Mom -- Perhaps you're ignorant about what pays for maintenance and operation of the park and it's recreational and educational programming, but you could have learned a lot if you read this article. Here, I'll copy the important bit.

"But the Prospect Park Alliance, which manages Brooklyn’s 585-acre backyard on a $9 million budget, says that it can only afford to keep the boathouse open on Thursdays and Fridays, and the closure will give park coffers a much-needed boost that can be used for maintenance, operations, and free programming, according to Alliance spokesman Paul Nelson."

Due to the Prospect Park Alliance, the "taxpayers get [A HUGE] return on their money"
April 24, 2013, 8:36 am
Bella from Brooklyn says:
Just yesterday on the leonard Lopate show...
http://www.wnyc.org/shows/lopate/2013/apr/23/selling-and-giving-away-nyc-parks/?utm_source=sharedUrl&utm_media=metatag&utm_campaign=sharedUrl&fb_action_ids=10200173113543512&fb_action_types=og.likes&fb_source=aggregation&fb_aggregation_id=288381481237582
April 24, 2013, 9 am
JAZ from Hunting Redbeards says:
lol dh - the midwestern bred smugness being thrown around at those parties would be unreal.

Beard1: 'yah that is very good to get Xander involved in Brooklyn events at such a young age. Little Caleb Jr. is only 2, and he already has learned how to craft a Penny Farthing out of breastmilk latte foam, which will help him get by in the whimsically magic land of Bushpointburg. We're even having him learn a musical instrument.'

Beard2: 'Yah, he's going to be like soooo Brooklyn. which instrument is he learning? I can play like 5 myself - not that it's a big deal, I'm just naturally gifted that way; my mommy said so'

Beard1: 'oh, it's pretty obscure - like yah, you've probably never heard of it.'
April 24, 2013, 10:21 am
Mike from Williamsburg says:
If there's one thing midwesterners are known for, it's smugness.

God, you people are so lazy.
April 24, 2013, 10:35 am
Jbob from PS says:
They can only afford Thursdays and fridays? THsts absurd. They can allocate their budget however they see fit. Shoe the public how youre allocating YOUR ENTIRE BUDGET before these claims have any credibility.
April 24, 2013, 10:50 am
Parent from Park Slope says:
Shame on the PPA. I take my children there on weekends because - guess what? - I work during the week and they go to school.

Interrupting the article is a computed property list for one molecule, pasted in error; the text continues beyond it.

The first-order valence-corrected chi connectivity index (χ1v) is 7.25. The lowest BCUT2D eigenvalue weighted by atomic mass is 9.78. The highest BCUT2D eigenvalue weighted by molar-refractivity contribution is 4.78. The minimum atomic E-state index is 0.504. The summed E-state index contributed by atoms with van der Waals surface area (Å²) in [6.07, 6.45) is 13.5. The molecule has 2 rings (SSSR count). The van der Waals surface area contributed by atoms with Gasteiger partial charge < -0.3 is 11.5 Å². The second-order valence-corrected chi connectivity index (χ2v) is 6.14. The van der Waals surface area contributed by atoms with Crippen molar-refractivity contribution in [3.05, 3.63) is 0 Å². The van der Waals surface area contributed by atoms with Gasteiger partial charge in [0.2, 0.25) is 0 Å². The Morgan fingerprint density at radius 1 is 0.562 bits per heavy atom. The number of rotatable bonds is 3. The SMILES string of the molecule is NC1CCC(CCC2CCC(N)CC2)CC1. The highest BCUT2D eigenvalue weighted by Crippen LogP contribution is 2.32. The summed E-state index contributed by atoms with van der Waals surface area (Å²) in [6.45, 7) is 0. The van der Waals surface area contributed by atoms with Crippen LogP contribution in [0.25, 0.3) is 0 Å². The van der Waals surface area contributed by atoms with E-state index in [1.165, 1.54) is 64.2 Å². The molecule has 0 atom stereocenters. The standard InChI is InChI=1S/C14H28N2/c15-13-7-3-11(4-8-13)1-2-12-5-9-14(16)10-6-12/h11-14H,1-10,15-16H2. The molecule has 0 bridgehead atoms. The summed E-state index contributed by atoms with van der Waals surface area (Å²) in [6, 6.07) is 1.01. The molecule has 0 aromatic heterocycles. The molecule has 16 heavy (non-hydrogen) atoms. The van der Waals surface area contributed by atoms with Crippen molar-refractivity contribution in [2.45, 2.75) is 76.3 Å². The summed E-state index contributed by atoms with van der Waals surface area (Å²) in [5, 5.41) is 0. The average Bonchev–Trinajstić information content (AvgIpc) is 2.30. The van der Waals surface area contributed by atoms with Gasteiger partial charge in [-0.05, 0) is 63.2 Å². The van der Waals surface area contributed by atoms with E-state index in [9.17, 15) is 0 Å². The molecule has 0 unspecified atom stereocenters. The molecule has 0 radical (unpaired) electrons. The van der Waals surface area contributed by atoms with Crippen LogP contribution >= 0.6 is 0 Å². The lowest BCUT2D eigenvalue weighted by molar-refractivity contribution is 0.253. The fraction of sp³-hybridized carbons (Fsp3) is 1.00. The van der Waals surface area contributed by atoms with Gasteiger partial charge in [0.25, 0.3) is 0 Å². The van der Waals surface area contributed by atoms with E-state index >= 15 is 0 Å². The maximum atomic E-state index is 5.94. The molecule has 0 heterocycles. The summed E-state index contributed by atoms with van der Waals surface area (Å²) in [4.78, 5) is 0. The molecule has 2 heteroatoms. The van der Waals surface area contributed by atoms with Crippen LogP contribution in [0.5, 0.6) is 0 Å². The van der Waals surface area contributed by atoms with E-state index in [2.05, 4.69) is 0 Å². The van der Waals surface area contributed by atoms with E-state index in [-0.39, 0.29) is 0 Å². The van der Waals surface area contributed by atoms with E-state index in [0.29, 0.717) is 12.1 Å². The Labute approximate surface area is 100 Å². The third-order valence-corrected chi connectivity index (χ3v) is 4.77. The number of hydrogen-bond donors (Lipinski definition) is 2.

Emily Lloyd has been a terrible administrator for this park. Googa Mooga destroys parkland and closes it off to the public. Now this.

Pathetic.
April 24, 2013, 11:35 am
Parent from Park Slope says:
Shame on the PPA. I take my children there on weekends because - guess what? - I work during the week and they go to school.

Emily Lloyd has been a terrible administrator for this park. Googa Mooga destroys parkland and closes it off to the public. Now this.

Pathetic.
April 24, 2013, 11:35 am
Paul from Lefferts says:
I'm sorry, but only 20-30 visitors on weekends? Those sound like some seriously massaged (down) numbers. That place gets nice and busy on the weekends.

Our real anger should be not at PPA, but at the fact that they have to manage the whole park on such a shoestring budget.
April 24, 2013, 1:28 pm
Seth from Prospect Lefferts Gardens says:
"20 to 30 park-goers that visited the Audubon center when it was open within the Boathouse on weekends."

While I disagree with the current park administration under Emily Lloyd, I did not think it would resort to lying. Sadly, I was mistaken.

I hope when Mayor Bloomberg's term is complete that a new administrator can be appointed for Prospect Park and we can return to thoughtfully balancing the needs of patrons, the health of the park and efforts to raise revenues.

Ms. Lloyd is the wrong person for the job and has not shown any ability to evolve or change in the two years since her appointment. She needs to go.
April 24, 2013, 7:46 pm
JAY from NYC says:
hmm the budget works out to $15, 384 dollars per acre. That seems like plenty considering that alot of it is closed off to the public and behind fences, or underwater.
I would like some one to explain to me how that kind of money is not enough, and justifies this kind of thing?
If the electric boat is not running because you can't find someone to run it, maybe that should tell you something about what people want?
They are not spending the money on picking up the trash or enforcing the trash laws or the non-smoking, non drug use laws or stopping and horny people having sex in the park, or keeping bicyclists out of pedestrian lanes and off the sidewalks, or stopping cars driving illegally in the park at hours they are not supposed to be there. So what are they spending it on? The fancy golf carts the park administrators ride their fat a**es in?